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The Center for Terrorism and Security Studies (CTSS) offers undergraduate and graduate students the opportunity to engage in a variety of research projects through the CTSS internship program. The CTSS internship program offers students at UMass Lowell hands-on experience and training in areas of data collection, data analysis, and research and practitioner presentations. CTSS interns are also exposed to a wide variety of expertise and guest lectures from internal and external experts in the areas of terrorism; counter-terrorism; security, stability as well as a host of practitioners in the fields of law enforcement and law.
CTSS interns have used their experiences to conduct innovative independent projects on terrorism which have been presented at University-wide conferences as well as forming data to support their undergraduate, honors or masters’ theses. They have used this opportunity as a platform to gain internships with United States Government Agencies and the Washington Center, as well as employment in law enforcement and counter-terrorism.
“The internship through CTSS gave me the opportunity to be involved in research and data collection. Instead of just reading about studies, I was able to be a part of the process.”
- Jennifer, Political Science, Class of 2017
Propaganda and Extreme Action: An Analysis of Jihadist Video Propaganda
This internship focused on the gathering and the analysis of data which explores how terrorists develop, disseminate, and create propaganda. This study focused on videos produced by various Jihadist organizations from around the world. These videos range from amateur, hand-held cell phone, and camcorder video, through professional production, computer-generated images, and narration. This research seeks to explore the content, structure, and meta-data associated with these videos. The participating interns will first read and analyze a description of the video written by the SITE Intelligence Group. Following the data extraction from this production, the students then watched the related video, coding information about the style, content, themes, and quality of the video. Students gained an understanding of not just data collection and data coding, but how terrorist groups use propaganda to target specific audiences.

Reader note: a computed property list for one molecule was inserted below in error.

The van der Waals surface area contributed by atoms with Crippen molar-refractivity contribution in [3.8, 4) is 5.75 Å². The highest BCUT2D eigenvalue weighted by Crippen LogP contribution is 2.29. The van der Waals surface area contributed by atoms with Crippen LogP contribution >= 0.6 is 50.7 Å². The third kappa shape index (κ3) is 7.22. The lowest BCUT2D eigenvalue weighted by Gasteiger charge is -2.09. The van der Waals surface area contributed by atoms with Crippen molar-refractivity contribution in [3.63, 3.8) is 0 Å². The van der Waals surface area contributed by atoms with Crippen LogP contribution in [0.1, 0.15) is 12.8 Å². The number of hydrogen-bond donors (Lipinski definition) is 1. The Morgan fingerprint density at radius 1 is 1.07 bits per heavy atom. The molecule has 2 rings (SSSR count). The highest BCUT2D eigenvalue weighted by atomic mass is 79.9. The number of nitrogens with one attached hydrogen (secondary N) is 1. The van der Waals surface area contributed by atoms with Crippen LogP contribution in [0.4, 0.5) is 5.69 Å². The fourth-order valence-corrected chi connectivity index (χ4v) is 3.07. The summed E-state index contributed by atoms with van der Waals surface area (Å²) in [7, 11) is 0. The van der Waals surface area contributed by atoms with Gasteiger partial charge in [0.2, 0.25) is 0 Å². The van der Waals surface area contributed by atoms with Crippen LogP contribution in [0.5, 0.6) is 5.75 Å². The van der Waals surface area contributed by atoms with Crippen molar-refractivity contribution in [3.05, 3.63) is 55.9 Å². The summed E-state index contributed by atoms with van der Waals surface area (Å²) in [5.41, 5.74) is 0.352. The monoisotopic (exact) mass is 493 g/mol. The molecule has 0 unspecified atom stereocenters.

Extreme Right In America
Terrorists like Timothy McVeigh and Dylan Roof exemplify the damage, to property and life, caused by planned, calculated acts of terrorism motivated by far-right sentiments. Nevertheless, a growing number of American Far Right ideologically motivated attacks occur spontaneously and without premeditation. The stabbing to death of Richard Collins III by Sean Christopher Urbanski at the University of Maryland is a case in point, as it occurred without warning and no evidence suggests the victim or offender knew each other. This murder and similar incidents drive us to question what drives affiliates of American Far Right groups to commit spontaneous, unplanned attacks? This internship wanted to answer such a question in a three-step process. The first was that participating students identified cases of spontaneous violent or property crime from a database of over 4,000 criminal incidents attributed to far-right ideologies. Among the cases the students identified as spontaneous, they began to collect environmental and offender data on the cases. During the second step, the students examined government statistics from the United States census to code geographic and environmental information about where these spontaneous acts occurred. In the final part of the semester, students began to analyze the cases and extract relevant offender information. The students relied on open-source publications about the incidents to code personal information about each spontaneous offender. At the end of the internship, the students amassed a database dealing with over 700 cases of spontaneous right-wing criminality committed by over 1800 offenders. Overall, the students gained skills in coding, data management, case identification, and data collection from open source and official statistics.